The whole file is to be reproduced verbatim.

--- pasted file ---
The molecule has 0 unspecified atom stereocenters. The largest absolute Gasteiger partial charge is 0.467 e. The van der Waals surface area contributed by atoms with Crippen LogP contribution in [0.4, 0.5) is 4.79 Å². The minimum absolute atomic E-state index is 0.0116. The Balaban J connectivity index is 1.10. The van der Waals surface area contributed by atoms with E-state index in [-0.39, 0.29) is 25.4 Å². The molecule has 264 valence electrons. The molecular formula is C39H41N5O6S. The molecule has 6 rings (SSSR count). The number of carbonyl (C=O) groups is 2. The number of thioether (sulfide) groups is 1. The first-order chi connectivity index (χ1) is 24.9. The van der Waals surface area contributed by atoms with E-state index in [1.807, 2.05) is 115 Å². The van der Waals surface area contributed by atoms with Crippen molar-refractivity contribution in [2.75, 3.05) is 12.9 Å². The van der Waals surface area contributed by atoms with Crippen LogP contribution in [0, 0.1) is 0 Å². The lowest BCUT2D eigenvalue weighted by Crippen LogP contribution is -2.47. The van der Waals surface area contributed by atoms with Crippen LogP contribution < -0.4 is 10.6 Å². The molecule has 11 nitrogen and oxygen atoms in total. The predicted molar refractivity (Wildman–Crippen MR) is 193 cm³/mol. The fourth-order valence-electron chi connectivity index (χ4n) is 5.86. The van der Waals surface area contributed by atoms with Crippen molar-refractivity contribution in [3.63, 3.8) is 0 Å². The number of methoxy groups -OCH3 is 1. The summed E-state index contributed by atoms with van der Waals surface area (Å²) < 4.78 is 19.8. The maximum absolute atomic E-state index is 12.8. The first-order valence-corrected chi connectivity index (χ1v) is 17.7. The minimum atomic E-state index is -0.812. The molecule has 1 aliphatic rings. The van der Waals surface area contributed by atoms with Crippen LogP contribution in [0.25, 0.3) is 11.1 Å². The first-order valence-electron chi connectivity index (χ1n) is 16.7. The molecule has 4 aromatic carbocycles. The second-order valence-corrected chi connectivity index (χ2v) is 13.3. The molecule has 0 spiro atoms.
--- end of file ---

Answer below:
The molecule has 0 unspecified atom stereocenters. The largest absolute Gasteiger partial charge is 0.467 e. The van der Waals surface area contributed by atoms with Crippen LogP contribution in [0.4, 0.5) is 4.79 Å². The minimum absolute atomic E-state index is 0.0116. The Balaban J connectivity index is 1.10. The van der Waals surface area contributed by atoms with E-state index in [-0.39, 0.29) is 25.4 Å². The molecule has 264 valence electrons. The molecular formula is C39H41N5O6S. The molecule has 6 rings (SSSR count). The number of carbonyl (C=O) groups is 2. The number of thioether (sulfide) groups is 1. The first-order chi connectivity index (χ1) is 24.9. The van der Waals surface area contributed by atoms with E-state index in [1.807, 2.05) is 115 Å². The van der Waals surface area contributed by atoms with Crippen molar-refractivity contribution in [2.75, 3.05) is 12.9 Å². The van der Waals surface area contributed by atoms with Crippen LogP contribution in [0, 0.1) is 0 Å². The lowest BCUT2D eigenvalue weighted by Crippen LogP contribution is -2.47. The van der Waals surface area contributed by atoms with Crippen LogP contribution < -0.4 is 10.6 Å². The molecule has 11 nitrogen and oxygen atoms in total. The predicted molar refractivity (Wildman–Crippen MR) is 193 cm³/mol. The fourth-order valence-electron chi connectivity index (χ4n) is 5.86. The van der Waals surface area contributed by atoms with Crippen molar-refractivity contribution in [3.63, 3.8) is 0 Å². The number of methoxy groups -OCH3 is 1. The summed E-state index contributed by atoms with van der Waals surface area (Å²) < 4.78 is 19.8. The maximum absolute atomic E-state index is 12.8. The first-order valence-corrected chi connectivity index (χ1v) is 17.7. The minimum atomic E-state index is -0.812. The molecule has 1 aliphatic rings. The van der Waals surface area contributed by atoms with Crippen LogP contribution in [0.25, 0.3) is 11.1 Å². The first-order valence-electron chi connectivity index (χ1n) is 16.7. The molecule has 4 aromatic carbocycles. The second-order valence-corrected chi connectivity index (χ2v) is 13.3. The molecule has 0 spiro atoms.